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the original, a living animal : Hence the same Writer speaks of a dead soul *, as well as a living soul. And indeed not only the propriety of the terms, but the very sense of the Context requires us to confine the meaning of living soul, to living animal. God, the great plastic Artist, is here represented as making and shaping out a figure of earth or clay, which he afterwards animates or inspires with life. He breathed, says the sacred Historian, into this Statue, the breath of life; and the lump became a living creature. But St. Paul, I hope, may be believed, whatever becomes of my explanation: who thus comments the very text in question :- And so it was written, the first man Adam was made a LIVING SOUL, The last was made A QUICKENING SPIRIT t. Here we find the Apostle is so far from understanding any immortality in this account of Man's Creation, that he opposes the mortal animal Adam, to the immortal-making Spirit of CHRIST.
3. Again, God in his sentence of condemnation denounced against all the parties concerned in Adam's transgression, says to the serpent, I will put enmity between thee and the woman; and between thy seed and her seed: it shall bruise thy head, and thou shalt bruise his heel 1. It will be allowed that even the most early mortals could not be so stupid as modern infidels would make them, to understand these words in their strict literal sense, that " serpents would be apt to bite men by the heel, and men as ready to crush their heads." But to enable them to understand, by this part of the sentence, that "man should be restored to his lost inheritance of immortality by the sacrifice of Christ on the cross,” needed an express revelation of this mystery. What then did the Jews understand by it? This certainly, and nothing but this, that “the evil Spirit, who actuated the Serpent, would continue his enmity to the human race; but that man, by the divine assistance, should be at length enabled to defeat all his machinations.”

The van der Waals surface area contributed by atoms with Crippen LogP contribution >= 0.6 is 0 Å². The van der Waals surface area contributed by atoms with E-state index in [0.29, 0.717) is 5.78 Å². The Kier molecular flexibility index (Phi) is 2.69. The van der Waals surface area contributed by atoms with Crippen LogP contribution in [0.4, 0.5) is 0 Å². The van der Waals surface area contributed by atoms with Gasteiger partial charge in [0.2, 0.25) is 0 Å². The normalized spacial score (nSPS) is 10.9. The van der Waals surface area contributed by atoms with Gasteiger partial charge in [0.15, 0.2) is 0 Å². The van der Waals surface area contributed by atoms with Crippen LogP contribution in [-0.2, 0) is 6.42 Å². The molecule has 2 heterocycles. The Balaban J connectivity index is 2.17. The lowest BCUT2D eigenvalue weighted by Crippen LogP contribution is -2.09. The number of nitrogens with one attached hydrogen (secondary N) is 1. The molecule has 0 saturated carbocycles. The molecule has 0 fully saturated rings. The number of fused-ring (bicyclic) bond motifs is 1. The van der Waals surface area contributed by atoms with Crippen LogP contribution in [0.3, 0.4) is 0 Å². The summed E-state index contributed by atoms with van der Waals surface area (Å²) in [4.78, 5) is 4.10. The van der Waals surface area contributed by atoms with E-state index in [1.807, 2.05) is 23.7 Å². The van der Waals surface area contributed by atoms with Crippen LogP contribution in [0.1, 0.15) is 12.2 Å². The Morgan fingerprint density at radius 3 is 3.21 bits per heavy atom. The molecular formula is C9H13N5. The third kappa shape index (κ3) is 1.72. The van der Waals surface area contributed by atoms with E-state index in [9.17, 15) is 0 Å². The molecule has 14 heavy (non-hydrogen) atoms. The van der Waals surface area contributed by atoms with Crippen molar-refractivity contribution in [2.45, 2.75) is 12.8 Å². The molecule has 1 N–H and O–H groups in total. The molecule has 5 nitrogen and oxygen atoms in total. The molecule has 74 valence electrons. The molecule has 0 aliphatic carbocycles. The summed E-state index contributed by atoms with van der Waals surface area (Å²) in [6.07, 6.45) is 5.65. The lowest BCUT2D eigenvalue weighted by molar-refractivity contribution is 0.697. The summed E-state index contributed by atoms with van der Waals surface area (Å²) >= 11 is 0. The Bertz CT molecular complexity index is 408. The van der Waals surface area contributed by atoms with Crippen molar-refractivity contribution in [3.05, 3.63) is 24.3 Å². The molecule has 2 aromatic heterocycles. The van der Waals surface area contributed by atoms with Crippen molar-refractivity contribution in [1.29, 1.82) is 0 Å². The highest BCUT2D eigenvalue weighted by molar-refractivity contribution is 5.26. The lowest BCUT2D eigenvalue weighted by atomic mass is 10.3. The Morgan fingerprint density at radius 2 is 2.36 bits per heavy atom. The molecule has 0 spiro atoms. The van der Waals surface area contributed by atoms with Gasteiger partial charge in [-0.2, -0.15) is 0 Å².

* Numb. vi. 6. See also Lev, xxi. 1, & 11. + i Cor. XV. 45-49.
Gen. iii. 15.
4. Again, the phrase used by the sacred Historian to indicate the deaths of the Patriarchs, is further urged in support of the opposition—" He died, and was gathered to his People *. And dying is expressed by going down into the grave, or into Hell, SchEoL. - I will go down into the grave (says Jacob) (or into Hell] to my son mourning t; which phrases are supposed to intimate the soul's surviving the body, and retiring, on the dissolution of the union, to one common Receptacle of Souls: for that it is not only said, the man died, and was buried, but likewise that he was gathered to his fathers: And Jacob said, he would go down into the grave to his son, who was supposed to have been devoured by wild beasts." But, 1. The Objectors do not reflect on the genius of the Eastern speech, which gives action and motion to every thing; in which to be reduced to one common lot or condition is called being gathered to their People; in this sense Jacob might properly say, he would go down to the grave to a dead son, who was never buried, i.e. that he should find no ease to his sorrows till he was reduced to the same condition. 2. The Objectors forget too the peculiar genius of the Hebrew tongue, that delights so much in Pleonasms; in which to die, and to be gathered to their people, are but two different phrases for the same thing. At the same time, I am ready to allow that this latter phrase originally arose